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We are officially in the mid-season prospect ranking phase. And, although it’s not quite as exciting or prominent as it is in the offseason, there is still quite a lot to discuss.

After all, a lot can happen in just half a season (and with the trade deadline looming, it’s good to know the perceived relative value of your team’s assets).



Guys like Willson Contreras and Albert Almora Jr. can graduate, prospects like Eloy Jimenez and Ian Happ can break out, and still other guys like Dylan Cease and Pierce Johnson can be slowed by injuries. The result is a brand new, often-rearranged set of rankings that reflect the many of the season’s developments.

Already, we’ve seen Gleyber Torres, Ian Happ, and Eloy Jimenez among the top 50 of Baseball America’s Mid-Season top 100, Baseball Prospectus’ Mid-Season Top 50 and ESPN Keith Law’s Midseason Top 50. Today, however, were checking in on something different. The Cubs own top ten. At Baseball America, the Chicago Cubs top ten prospects are re-ranked, after a half of season worth of games, and you can read about it here.

Below is some information on the rankings along with some thoughts of my own.



The actual list/rankings is accompanied by a brief scouting report on each individual player, information on players that are on the rise/fall, who’s injured, who’s graduating and who to look out for next. However, because it is premium content, I can’t share too much with you. Instead, I’ll encourage you to check it out for yourself.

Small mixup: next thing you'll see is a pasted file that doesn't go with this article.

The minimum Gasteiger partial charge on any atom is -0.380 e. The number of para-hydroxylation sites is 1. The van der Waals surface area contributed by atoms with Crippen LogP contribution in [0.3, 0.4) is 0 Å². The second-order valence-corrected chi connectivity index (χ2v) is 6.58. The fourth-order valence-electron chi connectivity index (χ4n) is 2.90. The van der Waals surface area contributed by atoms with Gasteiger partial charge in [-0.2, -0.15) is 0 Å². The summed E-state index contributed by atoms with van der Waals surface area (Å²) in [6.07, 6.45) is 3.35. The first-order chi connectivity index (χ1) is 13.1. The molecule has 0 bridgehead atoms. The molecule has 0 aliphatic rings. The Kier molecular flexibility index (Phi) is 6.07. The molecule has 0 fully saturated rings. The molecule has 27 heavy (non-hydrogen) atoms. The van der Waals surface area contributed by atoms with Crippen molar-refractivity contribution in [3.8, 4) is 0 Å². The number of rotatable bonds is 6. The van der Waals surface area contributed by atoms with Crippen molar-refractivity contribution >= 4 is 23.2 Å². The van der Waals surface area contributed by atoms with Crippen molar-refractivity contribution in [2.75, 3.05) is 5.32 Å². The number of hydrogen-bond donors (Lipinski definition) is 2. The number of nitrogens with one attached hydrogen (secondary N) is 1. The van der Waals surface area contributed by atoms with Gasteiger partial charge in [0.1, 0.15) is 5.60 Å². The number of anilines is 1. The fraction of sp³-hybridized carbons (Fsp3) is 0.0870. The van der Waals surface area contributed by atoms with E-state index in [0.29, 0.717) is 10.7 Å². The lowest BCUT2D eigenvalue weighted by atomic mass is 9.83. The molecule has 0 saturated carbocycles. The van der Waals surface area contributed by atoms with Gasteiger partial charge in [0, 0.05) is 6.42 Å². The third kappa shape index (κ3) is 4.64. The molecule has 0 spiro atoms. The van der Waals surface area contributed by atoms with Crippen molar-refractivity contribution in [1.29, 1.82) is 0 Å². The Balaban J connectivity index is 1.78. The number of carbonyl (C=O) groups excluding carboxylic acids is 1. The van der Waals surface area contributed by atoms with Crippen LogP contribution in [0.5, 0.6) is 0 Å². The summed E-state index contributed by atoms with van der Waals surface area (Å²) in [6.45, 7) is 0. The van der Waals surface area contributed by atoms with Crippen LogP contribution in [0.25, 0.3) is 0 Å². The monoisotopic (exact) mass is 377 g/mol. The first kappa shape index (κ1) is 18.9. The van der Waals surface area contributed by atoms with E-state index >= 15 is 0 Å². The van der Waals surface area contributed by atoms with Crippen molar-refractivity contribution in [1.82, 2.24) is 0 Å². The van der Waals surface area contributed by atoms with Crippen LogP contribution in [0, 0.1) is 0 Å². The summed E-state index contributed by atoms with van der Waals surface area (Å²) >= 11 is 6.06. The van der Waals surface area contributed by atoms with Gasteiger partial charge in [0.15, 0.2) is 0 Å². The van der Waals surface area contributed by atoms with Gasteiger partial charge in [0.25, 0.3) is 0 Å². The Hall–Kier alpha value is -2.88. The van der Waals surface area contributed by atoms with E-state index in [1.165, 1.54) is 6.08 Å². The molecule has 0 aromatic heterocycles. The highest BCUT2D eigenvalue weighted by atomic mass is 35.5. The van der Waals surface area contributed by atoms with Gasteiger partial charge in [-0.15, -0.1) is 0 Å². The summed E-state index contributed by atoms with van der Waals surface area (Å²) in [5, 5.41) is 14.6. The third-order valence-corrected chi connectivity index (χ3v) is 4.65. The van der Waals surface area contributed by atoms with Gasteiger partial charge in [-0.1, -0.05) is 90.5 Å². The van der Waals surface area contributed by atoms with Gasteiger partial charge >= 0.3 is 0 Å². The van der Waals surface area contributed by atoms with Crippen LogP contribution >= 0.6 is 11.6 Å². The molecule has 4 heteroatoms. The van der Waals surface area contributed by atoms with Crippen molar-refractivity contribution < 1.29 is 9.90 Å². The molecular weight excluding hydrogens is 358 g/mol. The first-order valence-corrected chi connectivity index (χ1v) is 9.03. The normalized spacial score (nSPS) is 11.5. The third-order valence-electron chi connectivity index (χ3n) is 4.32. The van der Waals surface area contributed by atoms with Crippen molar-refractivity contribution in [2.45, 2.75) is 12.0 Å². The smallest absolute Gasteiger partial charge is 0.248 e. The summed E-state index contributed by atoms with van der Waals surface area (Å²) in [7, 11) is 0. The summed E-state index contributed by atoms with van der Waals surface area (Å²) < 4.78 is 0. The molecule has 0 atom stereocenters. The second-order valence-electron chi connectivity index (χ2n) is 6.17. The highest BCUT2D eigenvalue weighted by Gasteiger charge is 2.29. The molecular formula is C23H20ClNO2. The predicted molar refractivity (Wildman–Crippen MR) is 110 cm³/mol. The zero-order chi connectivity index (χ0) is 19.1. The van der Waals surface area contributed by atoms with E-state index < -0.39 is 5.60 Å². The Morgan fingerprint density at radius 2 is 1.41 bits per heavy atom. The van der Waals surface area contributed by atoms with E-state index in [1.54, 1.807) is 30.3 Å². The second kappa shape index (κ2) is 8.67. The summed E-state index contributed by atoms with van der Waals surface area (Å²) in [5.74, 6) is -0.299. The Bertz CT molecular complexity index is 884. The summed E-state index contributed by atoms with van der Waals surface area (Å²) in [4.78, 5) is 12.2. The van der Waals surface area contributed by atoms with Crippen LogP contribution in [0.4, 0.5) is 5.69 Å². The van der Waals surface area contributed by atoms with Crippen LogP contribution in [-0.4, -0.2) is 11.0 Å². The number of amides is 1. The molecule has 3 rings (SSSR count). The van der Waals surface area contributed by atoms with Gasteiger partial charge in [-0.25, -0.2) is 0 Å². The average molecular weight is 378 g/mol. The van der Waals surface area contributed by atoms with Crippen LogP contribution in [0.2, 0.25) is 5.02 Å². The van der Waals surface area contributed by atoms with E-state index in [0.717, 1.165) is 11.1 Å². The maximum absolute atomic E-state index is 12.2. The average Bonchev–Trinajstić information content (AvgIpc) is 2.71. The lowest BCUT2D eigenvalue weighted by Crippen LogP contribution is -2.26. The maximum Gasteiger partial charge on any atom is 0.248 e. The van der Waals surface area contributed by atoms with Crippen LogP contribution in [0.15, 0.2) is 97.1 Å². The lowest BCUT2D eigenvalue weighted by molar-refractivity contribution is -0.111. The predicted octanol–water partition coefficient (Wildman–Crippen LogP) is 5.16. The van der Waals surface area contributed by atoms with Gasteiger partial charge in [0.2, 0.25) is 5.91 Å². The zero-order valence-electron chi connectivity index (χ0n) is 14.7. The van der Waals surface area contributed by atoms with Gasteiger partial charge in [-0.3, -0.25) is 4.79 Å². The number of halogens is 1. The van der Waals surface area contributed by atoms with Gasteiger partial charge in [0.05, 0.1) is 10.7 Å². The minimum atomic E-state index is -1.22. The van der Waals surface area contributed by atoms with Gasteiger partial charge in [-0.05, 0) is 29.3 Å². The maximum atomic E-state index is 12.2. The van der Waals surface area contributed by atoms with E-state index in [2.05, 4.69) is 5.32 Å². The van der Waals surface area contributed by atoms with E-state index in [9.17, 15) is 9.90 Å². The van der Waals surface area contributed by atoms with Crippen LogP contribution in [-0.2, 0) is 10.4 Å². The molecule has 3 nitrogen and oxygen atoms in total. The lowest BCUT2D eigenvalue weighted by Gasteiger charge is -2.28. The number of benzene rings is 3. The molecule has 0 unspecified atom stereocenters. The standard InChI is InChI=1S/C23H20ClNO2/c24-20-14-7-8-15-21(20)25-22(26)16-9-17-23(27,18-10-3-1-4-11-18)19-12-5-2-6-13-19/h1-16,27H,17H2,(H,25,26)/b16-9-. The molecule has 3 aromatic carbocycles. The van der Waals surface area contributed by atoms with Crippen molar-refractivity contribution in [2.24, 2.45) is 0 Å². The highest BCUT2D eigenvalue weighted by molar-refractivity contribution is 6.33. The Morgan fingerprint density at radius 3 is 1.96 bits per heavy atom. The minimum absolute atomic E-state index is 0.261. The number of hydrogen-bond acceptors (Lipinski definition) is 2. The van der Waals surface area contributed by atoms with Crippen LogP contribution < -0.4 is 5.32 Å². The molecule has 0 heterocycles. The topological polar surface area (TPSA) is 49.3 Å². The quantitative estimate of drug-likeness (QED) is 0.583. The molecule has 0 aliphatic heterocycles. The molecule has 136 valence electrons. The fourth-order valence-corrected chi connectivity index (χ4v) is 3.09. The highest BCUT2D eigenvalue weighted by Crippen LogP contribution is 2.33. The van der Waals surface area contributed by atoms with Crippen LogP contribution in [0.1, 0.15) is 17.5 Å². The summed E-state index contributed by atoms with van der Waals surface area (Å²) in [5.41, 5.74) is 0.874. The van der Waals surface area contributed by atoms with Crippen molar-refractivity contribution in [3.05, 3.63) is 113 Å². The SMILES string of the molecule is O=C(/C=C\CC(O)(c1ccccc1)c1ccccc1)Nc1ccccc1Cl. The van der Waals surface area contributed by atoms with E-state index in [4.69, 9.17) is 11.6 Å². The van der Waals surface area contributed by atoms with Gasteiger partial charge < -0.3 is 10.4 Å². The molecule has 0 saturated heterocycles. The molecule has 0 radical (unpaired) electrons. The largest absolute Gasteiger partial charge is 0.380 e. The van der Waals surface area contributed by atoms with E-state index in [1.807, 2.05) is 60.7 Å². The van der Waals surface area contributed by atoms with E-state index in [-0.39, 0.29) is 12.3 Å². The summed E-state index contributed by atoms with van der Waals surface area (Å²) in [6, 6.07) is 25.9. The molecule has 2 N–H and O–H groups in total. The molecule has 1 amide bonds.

Here’s the list, according to Baseball America

  1. Gleyber Torres, SS
  2. Ian Happ, 2B/OF
  3. Eloy Jimenez, OF
  4. Mark Zagunis, OF
  5. Jeimer Candelario, 3B
  6. Oscar De La Cruz, RHP
  7. Dylan Cease, RHP
  8. Trevor Clifton, RHP
  9. Duane Underwood, RHP
  10. Eddy Julio Martinez, OF


We already knew who the top three would be, but it’s at least a tiny surprise to see Mark Zagunis over Jeimer Candelario. According to John Manuel, Candelario is close to the big leagues and has matured as a hitter, but is more likely a second-division regular than a true star. Zagunis, on the other hand, could use some work on defense, but is able to control the zone very handily (with strike zone judgement comps to Kevin Youkilis). Given his more aggressive approach lately, his production (particularly the power) has improved at Triple-A.

It’s also nice to see four pitchers in the six through nine spot, but it’s most interesting – in my opinion – to see Eddy Julio Martinez’s name starting to pop up. There was a lot of of uncertainty regarding his abilities and ceiling (both offensively and defensively/positionally), but Baseball America can see the potential. According to Manuel, Martinez has a shot at being a five tool player with average to above average skills across the board. He is a bit raw defensively (and hasn’t yet made the move to center field), but he apparently has the tools/skills to be an impact player.


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